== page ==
Still, the coaching pair of Laurent Travers and Laurent Labit had always been well-known for making the most of the talent available to them both at Castres, where they won the Bouclier de Brennus last year, and Montauban before that.
Arguably the French equivalent of Rob Baxter at Exeter, this was their chance to prove they could succeed with limitless resources, but this feels like a squad built by someone else. Their game plan with Castres often revolved around the best lineout in the league and a great mauling game but they haven't been able to put that in place with their new charges. A bulky pack has also struggled against teams who like to spread the ball, most notably in Europe against Quins and away to Clermont and Toulon in the league.
In contrast the Racing attack has been stale, with just 14 tries in 16 league games, leaving them ahead of only lowly Biarritz as the second worst attack in France. As a result it's no surprise that Racing have yet to pick up an attacking bonus point, something which will have to change if they are to finish in the top six and make the play-offs.
Racing Metro brought in Jonathan Sexton in the summer © Getty Images
A 6-0 loss at Oyonnax at the weekend, in atrocious conditions, left Racing eighth, three points off the final play-off spot. With ten games remaining they cannot afford to slip up at home while they will almost certainly need a win away at fellow play-off hopefuls Grenoble or Montpellier to make up lost ground.
But all is not lost, Racing already have one away win to their name and are one of just two teams to have avoided defeat at Brive. Their dismal displays in the Heineken Cup clashes with Quins, where they looked completely disinterested, have also given a slightly misleading impression of the lack of fight in the squad. Players like Benjamin Lapeyre, Battut and Marc Andreu all fall into the Mike Brown mould of commitment and will drive the team on.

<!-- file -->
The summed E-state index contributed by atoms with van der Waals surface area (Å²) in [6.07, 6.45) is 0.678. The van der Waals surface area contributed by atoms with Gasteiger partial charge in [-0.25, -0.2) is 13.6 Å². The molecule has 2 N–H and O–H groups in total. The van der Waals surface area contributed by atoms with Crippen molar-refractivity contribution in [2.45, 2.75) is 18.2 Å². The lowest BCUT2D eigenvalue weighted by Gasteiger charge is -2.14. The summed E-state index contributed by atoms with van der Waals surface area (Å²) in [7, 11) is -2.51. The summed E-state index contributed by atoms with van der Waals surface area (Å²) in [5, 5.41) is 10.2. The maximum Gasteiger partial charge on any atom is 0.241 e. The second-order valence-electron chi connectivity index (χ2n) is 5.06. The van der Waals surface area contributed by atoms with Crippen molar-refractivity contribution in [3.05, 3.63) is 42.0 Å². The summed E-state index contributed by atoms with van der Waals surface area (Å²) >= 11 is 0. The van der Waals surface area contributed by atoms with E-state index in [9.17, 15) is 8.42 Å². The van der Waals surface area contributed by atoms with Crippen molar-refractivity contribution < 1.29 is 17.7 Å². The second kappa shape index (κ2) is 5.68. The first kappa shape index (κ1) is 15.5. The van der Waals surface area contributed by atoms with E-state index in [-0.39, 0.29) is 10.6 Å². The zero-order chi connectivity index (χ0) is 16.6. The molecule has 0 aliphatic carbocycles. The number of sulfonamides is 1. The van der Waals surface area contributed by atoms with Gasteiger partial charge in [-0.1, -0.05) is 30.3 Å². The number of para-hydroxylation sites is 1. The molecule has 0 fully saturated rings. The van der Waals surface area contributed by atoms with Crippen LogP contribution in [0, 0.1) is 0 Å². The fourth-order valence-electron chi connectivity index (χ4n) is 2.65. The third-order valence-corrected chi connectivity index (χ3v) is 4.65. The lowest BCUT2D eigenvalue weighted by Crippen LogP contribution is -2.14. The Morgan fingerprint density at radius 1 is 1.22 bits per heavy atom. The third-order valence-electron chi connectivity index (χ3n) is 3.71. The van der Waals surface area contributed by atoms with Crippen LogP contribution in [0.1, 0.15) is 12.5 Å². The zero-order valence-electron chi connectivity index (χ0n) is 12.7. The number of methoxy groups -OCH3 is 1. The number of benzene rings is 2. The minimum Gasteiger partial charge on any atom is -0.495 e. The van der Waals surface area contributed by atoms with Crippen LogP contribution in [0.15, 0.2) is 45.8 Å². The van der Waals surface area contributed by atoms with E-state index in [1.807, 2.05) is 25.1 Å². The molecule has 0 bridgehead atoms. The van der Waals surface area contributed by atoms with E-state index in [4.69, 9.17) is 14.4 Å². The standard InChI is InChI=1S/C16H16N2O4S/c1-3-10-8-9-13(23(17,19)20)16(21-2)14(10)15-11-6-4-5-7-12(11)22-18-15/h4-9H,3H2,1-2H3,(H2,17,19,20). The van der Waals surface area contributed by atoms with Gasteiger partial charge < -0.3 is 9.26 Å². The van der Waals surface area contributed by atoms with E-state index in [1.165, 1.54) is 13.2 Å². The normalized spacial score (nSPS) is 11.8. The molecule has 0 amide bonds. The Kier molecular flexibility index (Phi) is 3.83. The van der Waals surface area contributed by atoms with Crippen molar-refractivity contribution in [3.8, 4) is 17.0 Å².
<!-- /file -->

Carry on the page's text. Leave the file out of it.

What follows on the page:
The road to recovery will start in a fortnight at home to a Toulouse team missing their Six Nations contingent, and the best idea for the two Laurents should be to pick a first choice side and stick with it. Fantasy rugby works well on paper, but as Toulon showed last season, knowing your best team and giving them lots of game time together, is generally more effective.
Lorenzetti is in this for the long haul, with a new 32,000-seater stadium due for 2016, and more big name signings set to join in the summer. Those are set to include Castres pair Antonie Claassen and Brice Dulin so Labit and Travers are in no danger in the short term. Notably, Racing have not yet joined the race for Irish and Welsh talent, having been burned this season.
But Lorenzetti, who made his fortune through real estate giant Foncia, will not put up with underperforming for long, as was shown by his decision to switch the game against Toulon from the Stade de France to Colombes after an abject defeat to Harlequins.
So while the pressure is off over the next fortnight in Europe, the return to domestic action against Toulouse will be Racing's most important game of the season so far - time for Sexton and co to start firing.